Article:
My first birding visit to Capertee Valley
After our trip to stay with family in Sydney last year, I decided to take a different route back home to Murray Bridge. On our previous trip we had travelled from Sydney via Katoomba to Dubbo on the first day on the return trip. North of the town of Lithgow we drove through the village of Capertee. I remember stopping there to change drivers. On that occasion, we continued on to Dubbo where we stayed the night. We planned to visit the Western Plains Zoo near Dubbo the following day.
On this trip, however, I planned our homeward trip differently. We planned to stop for the night in Mudgee. This was so we could drive through the popular birding area known as Capertee Valley. I had read a great deal about this valley from other birders, so I was looking forward to a good afternoon of great birding. I ended up being somewhat frustrated and a little disappointed. Because of the distances we travelled that day, I underestimated how much birding time I would actually have. Most of the day was taken up travelling. I should have scheduled several days in this area – at least a whole day, anyway.
Our first stop was just a few kilometres east of Capertee. It was lunchtime, so we stopped at a clearing in the forest on the side of the road.
It was quiet.
Far too quiet. As we sat there eating our picnic lunch, I heard just one bird calling, possibly a treecreeper but I couldn’t be sure which species. I didn’t see a single bird for that whole half hour. Admittedly, around midday is quite often the quietest period for birding here in Australia, especially on hot days. On this occasion, it was pleasantly warm.
As we were having our cup of tea – we always carry a thermos or two of hot water on these trips – a lady pulled up behind our car asking for directions. She, too, was a birder and this was her first venture into this area. Although we knew little of the area, and certainly not how to get to the place she was attempting to visit, we helped her as best we could.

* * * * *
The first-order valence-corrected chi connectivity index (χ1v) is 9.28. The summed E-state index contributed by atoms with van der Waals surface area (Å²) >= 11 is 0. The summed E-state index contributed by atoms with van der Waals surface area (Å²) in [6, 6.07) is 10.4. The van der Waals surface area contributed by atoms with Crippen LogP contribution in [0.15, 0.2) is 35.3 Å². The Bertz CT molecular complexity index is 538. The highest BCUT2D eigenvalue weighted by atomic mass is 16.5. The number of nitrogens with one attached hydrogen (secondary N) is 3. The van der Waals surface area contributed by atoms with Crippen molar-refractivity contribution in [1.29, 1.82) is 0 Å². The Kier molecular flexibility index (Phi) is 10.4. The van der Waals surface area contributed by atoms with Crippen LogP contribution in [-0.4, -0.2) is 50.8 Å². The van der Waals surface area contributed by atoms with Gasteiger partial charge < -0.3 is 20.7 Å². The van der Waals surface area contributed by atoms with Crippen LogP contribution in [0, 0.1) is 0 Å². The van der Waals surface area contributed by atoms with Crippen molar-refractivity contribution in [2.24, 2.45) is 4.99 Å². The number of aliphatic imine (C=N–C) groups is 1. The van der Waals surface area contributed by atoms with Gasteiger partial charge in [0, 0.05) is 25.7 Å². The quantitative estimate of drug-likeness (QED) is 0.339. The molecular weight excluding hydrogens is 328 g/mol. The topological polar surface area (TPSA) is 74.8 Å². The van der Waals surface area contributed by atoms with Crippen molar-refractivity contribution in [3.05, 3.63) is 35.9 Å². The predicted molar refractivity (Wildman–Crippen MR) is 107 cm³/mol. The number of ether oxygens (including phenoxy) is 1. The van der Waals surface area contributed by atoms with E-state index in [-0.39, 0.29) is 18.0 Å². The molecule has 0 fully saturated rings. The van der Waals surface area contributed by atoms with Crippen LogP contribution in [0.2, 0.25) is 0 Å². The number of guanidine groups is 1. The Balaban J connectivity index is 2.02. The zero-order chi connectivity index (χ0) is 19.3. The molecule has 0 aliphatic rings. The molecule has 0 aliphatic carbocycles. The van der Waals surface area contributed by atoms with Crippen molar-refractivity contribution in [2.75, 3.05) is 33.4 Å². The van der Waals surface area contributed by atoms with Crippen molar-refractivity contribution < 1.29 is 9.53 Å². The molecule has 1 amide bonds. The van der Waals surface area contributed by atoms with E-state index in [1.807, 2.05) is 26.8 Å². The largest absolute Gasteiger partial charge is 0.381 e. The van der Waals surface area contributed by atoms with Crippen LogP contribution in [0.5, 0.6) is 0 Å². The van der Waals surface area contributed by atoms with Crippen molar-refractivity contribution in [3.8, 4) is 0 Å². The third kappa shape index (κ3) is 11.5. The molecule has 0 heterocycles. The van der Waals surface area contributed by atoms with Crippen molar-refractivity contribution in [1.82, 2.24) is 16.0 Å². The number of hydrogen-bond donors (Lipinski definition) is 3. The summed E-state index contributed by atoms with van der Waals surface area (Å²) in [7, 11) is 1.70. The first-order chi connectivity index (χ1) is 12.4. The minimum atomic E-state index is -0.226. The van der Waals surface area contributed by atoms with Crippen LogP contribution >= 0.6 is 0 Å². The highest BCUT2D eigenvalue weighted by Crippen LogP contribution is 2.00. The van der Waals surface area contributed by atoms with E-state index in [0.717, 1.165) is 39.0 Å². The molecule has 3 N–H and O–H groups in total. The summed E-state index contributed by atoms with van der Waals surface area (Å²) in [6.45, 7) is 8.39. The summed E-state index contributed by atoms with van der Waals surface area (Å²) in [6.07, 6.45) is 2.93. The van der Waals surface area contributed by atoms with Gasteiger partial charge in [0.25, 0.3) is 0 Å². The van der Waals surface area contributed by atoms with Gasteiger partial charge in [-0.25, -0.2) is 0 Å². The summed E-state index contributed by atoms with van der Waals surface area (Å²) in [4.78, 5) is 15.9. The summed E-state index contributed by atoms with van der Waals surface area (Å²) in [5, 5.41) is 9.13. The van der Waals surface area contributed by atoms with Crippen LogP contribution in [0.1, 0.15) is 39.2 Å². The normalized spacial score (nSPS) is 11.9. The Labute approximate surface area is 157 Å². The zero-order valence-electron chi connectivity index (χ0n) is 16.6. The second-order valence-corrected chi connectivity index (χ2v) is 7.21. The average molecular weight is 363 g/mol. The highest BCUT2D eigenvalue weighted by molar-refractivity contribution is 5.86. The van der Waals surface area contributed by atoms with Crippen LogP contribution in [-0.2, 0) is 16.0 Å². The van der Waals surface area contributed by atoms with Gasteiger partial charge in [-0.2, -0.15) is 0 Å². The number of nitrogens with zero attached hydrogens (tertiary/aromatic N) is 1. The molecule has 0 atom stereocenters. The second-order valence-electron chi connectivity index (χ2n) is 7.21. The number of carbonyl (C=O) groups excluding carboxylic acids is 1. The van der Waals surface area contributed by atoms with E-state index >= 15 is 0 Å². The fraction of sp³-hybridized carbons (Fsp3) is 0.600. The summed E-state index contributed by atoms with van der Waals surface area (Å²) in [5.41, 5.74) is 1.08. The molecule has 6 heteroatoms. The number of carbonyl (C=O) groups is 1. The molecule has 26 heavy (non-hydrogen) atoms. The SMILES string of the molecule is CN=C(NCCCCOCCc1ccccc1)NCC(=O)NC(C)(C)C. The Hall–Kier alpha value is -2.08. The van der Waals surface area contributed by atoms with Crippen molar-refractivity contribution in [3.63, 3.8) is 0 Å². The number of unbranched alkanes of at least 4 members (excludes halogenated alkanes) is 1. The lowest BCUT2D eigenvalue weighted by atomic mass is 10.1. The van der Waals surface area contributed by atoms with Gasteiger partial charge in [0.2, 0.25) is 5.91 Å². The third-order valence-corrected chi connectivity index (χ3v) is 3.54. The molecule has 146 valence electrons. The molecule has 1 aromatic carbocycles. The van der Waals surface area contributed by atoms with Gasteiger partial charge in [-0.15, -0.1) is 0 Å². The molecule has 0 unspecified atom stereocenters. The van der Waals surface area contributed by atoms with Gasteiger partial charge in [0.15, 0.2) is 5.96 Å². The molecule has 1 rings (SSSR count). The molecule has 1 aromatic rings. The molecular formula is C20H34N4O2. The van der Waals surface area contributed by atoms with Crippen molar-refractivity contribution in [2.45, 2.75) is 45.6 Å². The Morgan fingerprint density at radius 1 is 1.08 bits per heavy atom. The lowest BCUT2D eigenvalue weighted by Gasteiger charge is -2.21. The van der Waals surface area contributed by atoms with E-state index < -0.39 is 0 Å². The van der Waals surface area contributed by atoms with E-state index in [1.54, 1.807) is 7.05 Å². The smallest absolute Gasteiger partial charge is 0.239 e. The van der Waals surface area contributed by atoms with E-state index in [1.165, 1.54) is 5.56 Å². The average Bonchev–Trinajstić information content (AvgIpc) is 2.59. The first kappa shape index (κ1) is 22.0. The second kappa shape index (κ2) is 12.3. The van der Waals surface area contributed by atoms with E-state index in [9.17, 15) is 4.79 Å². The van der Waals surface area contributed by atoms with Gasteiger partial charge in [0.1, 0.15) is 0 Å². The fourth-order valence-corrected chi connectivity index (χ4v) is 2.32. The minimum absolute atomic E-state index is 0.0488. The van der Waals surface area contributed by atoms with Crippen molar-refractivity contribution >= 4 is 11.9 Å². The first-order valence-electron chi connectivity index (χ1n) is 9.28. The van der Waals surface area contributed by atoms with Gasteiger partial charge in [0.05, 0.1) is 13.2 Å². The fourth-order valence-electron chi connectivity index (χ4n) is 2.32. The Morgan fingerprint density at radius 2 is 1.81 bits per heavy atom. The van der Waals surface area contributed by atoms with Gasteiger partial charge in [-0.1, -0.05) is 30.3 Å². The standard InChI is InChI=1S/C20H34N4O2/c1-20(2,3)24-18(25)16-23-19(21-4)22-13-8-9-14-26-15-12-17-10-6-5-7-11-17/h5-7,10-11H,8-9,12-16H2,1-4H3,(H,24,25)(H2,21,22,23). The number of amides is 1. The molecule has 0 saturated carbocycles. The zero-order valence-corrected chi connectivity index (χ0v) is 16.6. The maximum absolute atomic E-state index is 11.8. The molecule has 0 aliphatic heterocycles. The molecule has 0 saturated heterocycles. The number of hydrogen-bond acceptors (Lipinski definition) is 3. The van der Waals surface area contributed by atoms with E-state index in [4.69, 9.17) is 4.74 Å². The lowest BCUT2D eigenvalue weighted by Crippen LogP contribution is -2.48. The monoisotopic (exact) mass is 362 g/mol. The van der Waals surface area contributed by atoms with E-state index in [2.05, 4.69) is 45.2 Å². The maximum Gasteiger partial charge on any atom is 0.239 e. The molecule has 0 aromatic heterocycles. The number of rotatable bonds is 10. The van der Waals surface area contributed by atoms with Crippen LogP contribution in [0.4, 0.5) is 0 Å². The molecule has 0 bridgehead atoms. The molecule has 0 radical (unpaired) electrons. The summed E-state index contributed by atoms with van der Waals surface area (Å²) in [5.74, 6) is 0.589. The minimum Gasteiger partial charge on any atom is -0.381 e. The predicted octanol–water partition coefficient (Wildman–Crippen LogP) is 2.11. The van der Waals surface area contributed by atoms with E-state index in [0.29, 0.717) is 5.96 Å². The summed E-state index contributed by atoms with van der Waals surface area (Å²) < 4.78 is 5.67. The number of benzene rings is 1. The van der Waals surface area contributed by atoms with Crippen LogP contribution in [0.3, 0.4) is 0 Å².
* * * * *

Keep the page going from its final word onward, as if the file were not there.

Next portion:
Driving further on along the road travelling east, we eventually came to open country with occasional farmhouses nearby. The vista opened up to spectacular views ahead of us, and to the south. I stopped at one point and took the scenery shots shown above and below. In this area, I saw occasional ravens (probably Australian Ravens), a few Australian Magpies (back-backed sub-species here) and a few Magpie Larks and very little else. At one point I stopped the car, grabbed my camera and zoomed in on a bird quite some distance away. It was sitting on a fence post. I have included the very poor photo below. I think it was an Australasian Pipit.
We continued on until we came to an intersection where we turned left and drove north along towards the small community of Glen Alice. The countryside along this road is wonderfully spectacular, with towering sandstone cliffs bordering the valley. This road has a generally good quality dirt or gravel surface, though there was some evidence that recent heavy rain in the district can cause motorists a few problems.
Also along this road, and the road from Glen Alice to Rylestone, there are waypoints labelled “Bird Watching Site” with numbers ranging up to at least 19. While there is a pamphlet guide available for birders giving the location of these sites, I didn’t track one down. I think that they are available in Capertee. They certainly would be handy. Near the public toilets in the roadside park in Capertee there is a detailed map of the area showing all of the birding sites, along with lists of what can be seen at each point. Update: the pamphlet can be downloaded here as a PDF.
While my first visit to the Capertee Valley was somewhat disappointing, I did have some good sightings while we had afternoon tea at Glen Alice, but I will write about that in a few day’s time. This brief four-hour visit has given me the incentive to revisit this area in the near future, but for a much longer time.
- Birds and animals of the Western Plains Zoo, Dubbo
- Capertee Birder – an amazing collection of articles about the valley as well as sound recordings of some of the birds of the valley.
- Capertee Valley Birdlist and map of birding sites as a PDF file.
- Carol Probets site BM Birding – an excellent resource